The first stop is a leafy old Jewish cemetery in the Polish village of Oswiecim – a place the world would come to know better by its German name, Auschwitz.
Over 200 young people, aged 16-18, from 20 Scottish schools are on this trip to the notorious Nazi death camp, where one million Jewish people were among 1.3 million people killed.
The numbers are familiar, but still shocking. In total, six million Jewish people were killed by the Nazis. Those who did not die were subjected to torment beyond our worst imagination.
However, the Holocaust Educational Trust (HET), wants to make sure that school pupils don’t leave with their heads full of statistics, horrifying though they are.
The true horror lies in acknowledging each victim as a human being: mother, father, son, daughter, brother, sister, friend.
And so, the pupils who have risen before dawn, catch a flight to Krakow for a journey that will reveal misery and cruelty almost beyond belief.
The first stop is the old cemetery, which translates as ‘place of life’.
It belonged to the original village in which 58 per cent of the population were Jewish.
“These people lived together, they respected each others holidays, they got along very well,” our educator, Emma Kinney, explained.
With sunlight dancing through the trees, it feels peaceful. But this is no escape from the horrors to follow – it is just a prelude.
“These graves were ripped up and used as paving stones during the Nazi occupation of Poland,” explained Emma. “When the war ended, one man made it his mission to replace them and so they were returned to the sacred ground, even if the headstones now mark the wrong graves.”
There is another lesson here, but it is not a history lesson: the tall iron gates we enter are usually kept locked for fear of anti-semitic attacks. Graffiti is common.
There is a phrase, repeated throughout the day, which sums up why these young people are being shown things they shouldn’t have to see: “If it can happen once, it can happen again”.
We move on to Auschwitz I, passing under the infamous gates that bear the slogan ‘Arbeit macht frei – Work brings freedom’.
Our guide, Ilona, is quietly spoken but sometimes her voice burns with anger, repeating a story she must have told hundreds of times.
“You must remember that the SS guards here were volunteers – no-one forced them to work here,” she said. The walls of Auschwitz I are lined with photographs of inmates and the dates of the arrival and their deaths. Only a few months separate the two.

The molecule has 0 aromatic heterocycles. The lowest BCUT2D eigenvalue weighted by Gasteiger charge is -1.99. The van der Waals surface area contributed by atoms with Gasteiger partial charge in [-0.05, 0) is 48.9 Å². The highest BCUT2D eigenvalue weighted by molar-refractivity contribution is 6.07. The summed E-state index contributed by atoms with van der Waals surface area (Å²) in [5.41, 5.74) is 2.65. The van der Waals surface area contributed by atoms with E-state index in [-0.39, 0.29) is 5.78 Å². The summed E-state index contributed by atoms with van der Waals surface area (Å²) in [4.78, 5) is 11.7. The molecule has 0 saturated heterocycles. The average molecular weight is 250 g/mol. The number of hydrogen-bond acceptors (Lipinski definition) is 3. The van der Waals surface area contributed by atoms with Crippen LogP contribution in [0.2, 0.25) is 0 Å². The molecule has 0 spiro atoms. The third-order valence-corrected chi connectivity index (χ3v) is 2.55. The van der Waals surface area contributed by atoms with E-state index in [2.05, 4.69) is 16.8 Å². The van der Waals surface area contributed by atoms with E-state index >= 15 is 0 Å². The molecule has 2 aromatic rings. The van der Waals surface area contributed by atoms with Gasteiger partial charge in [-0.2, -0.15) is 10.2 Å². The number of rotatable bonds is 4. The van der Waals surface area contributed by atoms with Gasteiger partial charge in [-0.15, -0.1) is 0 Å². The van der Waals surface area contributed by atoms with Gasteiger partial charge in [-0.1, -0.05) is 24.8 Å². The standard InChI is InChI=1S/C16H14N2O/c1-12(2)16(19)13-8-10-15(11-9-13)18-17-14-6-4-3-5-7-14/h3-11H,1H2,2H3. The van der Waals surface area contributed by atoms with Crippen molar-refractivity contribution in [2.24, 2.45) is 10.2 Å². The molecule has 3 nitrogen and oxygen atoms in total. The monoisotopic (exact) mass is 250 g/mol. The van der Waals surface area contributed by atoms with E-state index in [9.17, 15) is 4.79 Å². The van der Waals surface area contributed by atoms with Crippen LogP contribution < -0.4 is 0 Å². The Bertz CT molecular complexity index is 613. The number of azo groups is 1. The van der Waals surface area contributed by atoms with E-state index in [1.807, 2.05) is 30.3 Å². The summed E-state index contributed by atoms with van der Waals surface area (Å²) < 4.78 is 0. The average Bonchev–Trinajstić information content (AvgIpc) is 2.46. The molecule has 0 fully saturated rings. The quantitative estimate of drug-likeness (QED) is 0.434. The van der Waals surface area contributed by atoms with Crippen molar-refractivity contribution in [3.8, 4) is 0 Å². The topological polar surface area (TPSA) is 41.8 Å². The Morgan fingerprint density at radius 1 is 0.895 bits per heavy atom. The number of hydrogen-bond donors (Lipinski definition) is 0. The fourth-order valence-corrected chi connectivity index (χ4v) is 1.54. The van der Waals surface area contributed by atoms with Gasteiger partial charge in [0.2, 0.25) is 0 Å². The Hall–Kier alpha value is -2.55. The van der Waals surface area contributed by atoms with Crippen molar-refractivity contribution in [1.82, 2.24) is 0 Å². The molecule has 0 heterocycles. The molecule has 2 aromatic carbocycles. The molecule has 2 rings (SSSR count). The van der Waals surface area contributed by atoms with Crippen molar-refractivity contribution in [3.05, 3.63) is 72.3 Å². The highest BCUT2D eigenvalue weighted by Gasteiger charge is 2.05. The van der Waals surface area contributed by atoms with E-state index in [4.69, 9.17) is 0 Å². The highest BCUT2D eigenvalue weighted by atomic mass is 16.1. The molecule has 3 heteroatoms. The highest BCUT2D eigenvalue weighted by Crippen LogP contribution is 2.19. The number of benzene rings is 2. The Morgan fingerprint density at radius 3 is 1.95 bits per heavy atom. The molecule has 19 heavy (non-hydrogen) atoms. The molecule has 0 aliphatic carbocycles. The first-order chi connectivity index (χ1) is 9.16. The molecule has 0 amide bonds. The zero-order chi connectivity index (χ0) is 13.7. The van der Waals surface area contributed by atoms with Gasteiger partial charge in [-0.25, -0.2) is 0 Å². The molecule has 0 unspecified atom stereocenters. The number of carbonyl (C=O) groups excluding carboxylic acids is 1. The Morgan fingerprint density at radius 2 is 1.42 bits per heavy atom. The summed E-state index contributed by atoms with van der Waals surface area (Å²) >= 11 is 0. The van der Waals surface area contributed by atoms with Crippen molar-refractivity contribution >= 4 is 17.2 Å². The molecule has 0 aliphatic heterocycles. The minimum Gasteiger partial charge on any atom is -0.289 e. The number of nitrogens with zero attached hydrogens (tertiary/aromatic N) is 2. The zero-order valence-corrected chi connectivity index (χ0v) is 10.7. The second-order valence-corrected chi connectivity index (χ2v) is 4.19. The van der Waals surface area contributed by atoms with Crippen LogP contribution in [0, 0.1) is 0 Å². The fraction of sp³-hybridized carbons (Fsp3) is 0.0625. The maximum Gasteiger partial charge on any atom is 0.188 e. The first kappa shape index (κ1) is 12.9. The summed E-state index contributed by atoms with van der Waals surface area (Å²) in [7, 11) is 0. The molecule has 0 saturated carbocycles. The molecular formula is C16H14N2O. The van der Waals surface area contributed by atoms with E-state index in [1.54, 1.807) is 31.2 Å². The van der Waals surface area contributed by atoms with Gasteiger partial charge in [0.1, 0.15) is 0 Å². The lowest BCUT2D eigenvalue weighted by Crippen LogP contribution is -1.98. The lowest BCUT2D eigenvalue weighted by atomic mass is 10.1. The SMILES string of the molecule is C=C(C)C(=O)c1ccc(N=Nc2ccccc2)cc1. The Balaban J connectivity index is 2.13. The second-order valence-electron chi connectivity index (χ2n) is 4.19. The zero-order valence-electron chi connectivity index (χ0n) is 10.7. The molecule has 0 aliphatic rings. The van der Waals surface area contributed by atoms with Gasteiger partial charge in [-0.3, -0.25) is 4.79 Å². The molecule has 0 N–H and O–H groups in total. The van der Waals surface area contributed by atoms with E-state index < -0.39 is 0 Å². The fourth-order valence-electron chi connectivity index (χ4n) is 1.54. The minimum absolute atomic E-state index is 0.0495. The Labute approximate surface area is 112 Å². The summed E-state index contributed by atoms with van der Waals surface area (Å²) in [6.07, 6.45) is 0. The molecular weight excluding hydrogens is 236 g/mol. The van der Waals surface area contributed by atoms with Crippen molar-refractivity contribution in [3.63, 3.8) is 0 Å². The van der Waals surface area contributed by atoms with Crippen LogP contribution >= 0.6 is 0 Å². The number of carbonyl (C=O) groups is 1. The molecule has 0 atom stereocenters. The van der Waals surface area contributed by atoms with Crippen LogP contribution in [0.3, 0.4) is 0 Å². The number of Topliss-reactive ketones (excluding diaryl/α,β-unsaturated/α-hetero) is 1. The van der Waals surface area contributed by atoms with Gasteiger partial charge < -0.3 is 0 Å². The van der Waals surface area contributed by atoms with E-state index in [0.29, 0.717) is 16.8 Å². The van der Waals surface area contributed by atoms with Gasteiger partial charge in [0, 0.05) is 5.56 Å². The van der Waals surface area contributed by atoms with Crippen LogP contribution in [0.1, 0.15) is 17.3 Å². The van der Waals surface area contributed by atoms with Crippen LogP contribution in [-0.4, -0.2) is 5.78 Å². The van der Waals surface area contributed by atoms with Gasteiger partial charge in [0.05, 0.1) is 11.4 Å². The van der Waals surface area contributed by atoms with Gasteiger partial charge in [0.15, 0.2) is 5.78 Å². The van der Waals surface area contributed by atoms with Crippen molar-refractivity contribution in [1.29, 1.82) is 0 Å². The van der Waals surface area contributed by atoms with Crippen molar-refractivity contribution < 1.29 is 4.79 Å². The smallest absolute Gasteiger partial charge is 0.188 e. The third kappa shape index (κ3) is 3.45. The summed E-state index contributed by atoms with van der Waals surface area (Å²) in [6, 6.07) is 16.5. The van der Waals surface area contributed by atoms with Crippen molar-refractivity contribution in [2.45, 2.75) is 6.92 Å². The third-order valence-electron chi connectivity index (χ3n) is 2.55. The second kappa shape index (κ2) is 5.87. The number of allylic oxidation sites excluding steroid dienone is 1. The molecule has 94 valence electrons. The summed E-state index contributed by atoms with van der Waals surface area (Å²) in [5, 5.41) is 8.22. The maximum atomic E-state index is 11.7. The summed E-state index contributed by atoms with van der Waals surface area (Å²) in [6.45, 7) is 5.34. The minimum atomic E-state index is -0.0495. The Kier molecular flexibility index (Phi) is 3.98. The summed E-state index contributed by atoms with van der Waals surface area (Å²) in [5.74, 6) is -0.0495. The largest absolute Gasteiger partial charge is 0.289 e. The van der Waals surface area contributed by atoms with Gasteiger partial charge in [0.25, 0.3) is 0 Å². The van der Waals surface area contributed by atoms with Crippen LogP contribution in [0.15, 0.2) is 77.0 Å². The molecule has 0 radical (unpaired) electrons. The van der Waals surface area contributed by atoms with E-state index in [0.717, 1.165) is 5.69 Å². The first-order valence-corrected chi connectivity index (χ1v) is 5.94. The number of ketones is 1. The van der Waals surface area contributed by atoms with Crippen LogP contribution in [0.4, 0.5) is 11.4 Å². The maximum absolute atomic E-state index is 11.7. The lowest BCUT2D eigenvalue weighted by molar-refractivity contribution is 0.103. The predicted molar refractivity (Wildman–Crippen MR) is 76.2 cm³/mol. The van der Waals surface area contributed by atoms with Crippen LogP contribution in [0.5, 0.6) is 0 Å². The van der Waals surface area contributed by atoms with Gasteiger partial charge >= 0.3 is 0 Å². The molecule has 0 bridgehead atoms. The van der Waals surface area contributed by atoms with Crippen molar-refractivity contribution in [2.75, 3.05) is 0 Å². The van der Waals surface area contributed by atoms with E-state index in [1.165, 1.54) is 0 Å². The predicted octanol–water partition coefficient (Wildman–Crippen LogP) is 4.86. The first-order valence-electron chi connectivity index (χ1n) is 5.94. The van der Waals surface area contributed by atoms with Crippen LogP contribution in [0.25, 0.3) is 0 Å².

As well as the Jews, around 64,000 Poles, 21,000 Sinti and Roma, 15,000 Soviet POWs and 12,000 victims from other groups were killed in Auschwitz-Birkenau.
One exhibit is a huge pile of empty containers of Zyklon B, the poison used in the gas chambers. “This way, they didn’t have to look people in the eye while they killed them,” said Ilona.
Another room contains a glass case full of human hair shaved off the women to be sold; the hair colours have hardly faded, plaits, hair combs and pins are still visible.
The students are solemn, wide-eyed and attentive but not visibly upset. “It will hit them later,” said Emma.
“Often, the adults get more upset because they ‘get it’ straight away.”
Auschwitz famously contains personal effects of those who were murdered: suitcases, glasses, clothing, shoes. But nothing prepares you for the scale of it: the piles of shoes, the precious dishes.
“You don’t take your best crockery if you think you’re going to die,” said Emma. “You don’t take your keys if you think you’ll never see your house again.”
The pupils make their way back on to the coach for the 3km journey to Auschwitz Birkenau – the place that brought Jews from across Europe, packed into wagons, to be sent to the work camp or the gas chambers.
The crematoria, where the bodies were burned, were destroyed by the Nazis when they realised they were about to lose the war but otherwise it has been kept much as it was found when liberated by the Red Army.
From the iconic watchtower, the remains of the murder factory stretch out before us. Every room tells a story of dignity being stripped away, health being stolen, humanity robbed.
It’s been a long day. “I am so tired but I feel I can’t really complain,” I heard more than one young person saying.
The last room is full of photographs of people in happier days. The pupils are urged to choose someone to remember – as a human being, not a victim.
The visit ended with a ceremony beside the ruined crematoria, where Rabbi Andrew Shaw addressed the young people.
As dusk fell and the evening air cooled, they took candles to lay along the railway track that brought so many to their deaths.
It is not a day they will ever forget.
The message they take away is clear: this happened, and if it can happen once it can happen again.